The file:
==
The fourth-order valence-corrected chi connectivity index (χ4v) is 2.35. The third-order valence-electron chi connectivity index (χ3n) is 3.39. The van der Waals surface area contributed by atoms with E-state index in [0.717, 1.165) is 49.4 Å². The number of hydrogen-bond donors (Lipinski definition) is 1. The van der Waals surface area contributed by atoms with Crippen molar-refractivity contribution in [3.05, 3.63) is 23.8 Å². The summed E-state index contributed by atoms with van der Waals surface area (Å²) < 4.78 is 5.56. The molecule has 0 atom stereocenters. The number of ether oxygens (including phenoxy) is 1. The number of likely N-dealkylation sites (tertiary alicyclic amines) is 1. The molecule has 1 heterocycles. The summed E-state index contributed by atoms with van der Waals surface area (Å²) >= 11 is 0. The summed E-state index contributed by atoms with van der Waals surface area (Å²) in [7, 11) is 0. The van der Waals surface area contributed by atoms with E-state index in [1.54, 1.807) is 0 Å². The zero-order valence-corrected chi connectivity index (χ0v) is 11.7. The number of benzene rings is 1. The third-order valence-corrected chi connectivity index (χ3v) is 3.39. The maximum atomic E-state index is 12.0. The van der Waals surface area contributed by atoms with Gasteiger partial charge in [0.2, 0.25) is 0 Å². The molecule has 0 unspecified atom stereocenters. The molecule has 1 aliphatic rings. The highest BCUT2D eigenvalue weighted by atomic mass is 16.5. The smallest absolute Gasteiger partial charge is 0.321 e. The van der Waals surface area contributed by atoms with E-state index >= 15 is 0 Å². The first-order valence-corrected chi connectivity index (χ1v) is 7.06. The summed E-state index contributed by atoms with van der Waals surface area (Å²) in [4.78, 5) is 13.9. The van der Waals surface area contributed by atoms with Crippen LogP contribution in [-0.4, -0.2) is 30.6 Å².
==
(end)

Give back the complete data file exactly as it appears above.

The fourth-order valence-corrected chi connectivity index (χ4v) is 2.35. The third-order valence-electron chi connectivity index (χ3n) is 3.39. The van der Waals surface area contributed by atoms with E-state index in [0.717, 1.165) is 49.4 Å². The number of hydrogen-bond donors (Lipinski definition) is 1. The van der Waals surface area contributed by atoms with Crippen molar-refractivity contribution in [3.05, 3.63) is 23.8 Å². The summed E-state index contributed by atoms with van der Waals surface area (Å²) < 4.78 is 5.56. The molecule has 0 atom stereocenters. The number of ether oxygens (including phenoxy) is 1. The number of likely N-dealkylation sites (tertiary alicyclic amines) is 1. The molecule has 1 heterocycles. The summed E-state index contributed by atoms with van der Waals surface area (Å²) >= 11 is 0. The summed E-state index contributed by atoms with van der Waals surface area (Å²) in [7, 11) is 0. The van der Waals surface area contributed by atoms with E-state index in [1.54, 1.807) is 0 Å². The zero-order valence-corrected chi connectivity index (χ0v) is 11.7. The number of benzene rings is 1. The third-order valence-corrected chi connectivity index (χ3v) is 3.39. The maximum atomic E-state index is 12.0. The van der Waals surface area contributed by atoms with Gasteiger partial charge in [0.2, 0.25) is 0 Å². The molecule has 0 unspecified atom stereocenters. The molecule has 1 aliphatic rings. The highest BCUT2D eigenvalue weighted by atomic mass is 16.5. The smallest absolute Gasteiger partial charge is 0.321 e. The van der Waals surface area contributed by atoms with E-state index >= 15 is 0 Å². The first-order valence-corrected chi connectivity index (χ1v) is 7.06. The summed E-state index contributed by atoms with van der Waals surface area (Å²) in [4.78, 5) is 13.9. The van der Waals surface area contributed by atoms with Crippen LogP contribution in [-0.4, -0.2) is 30.6 Å².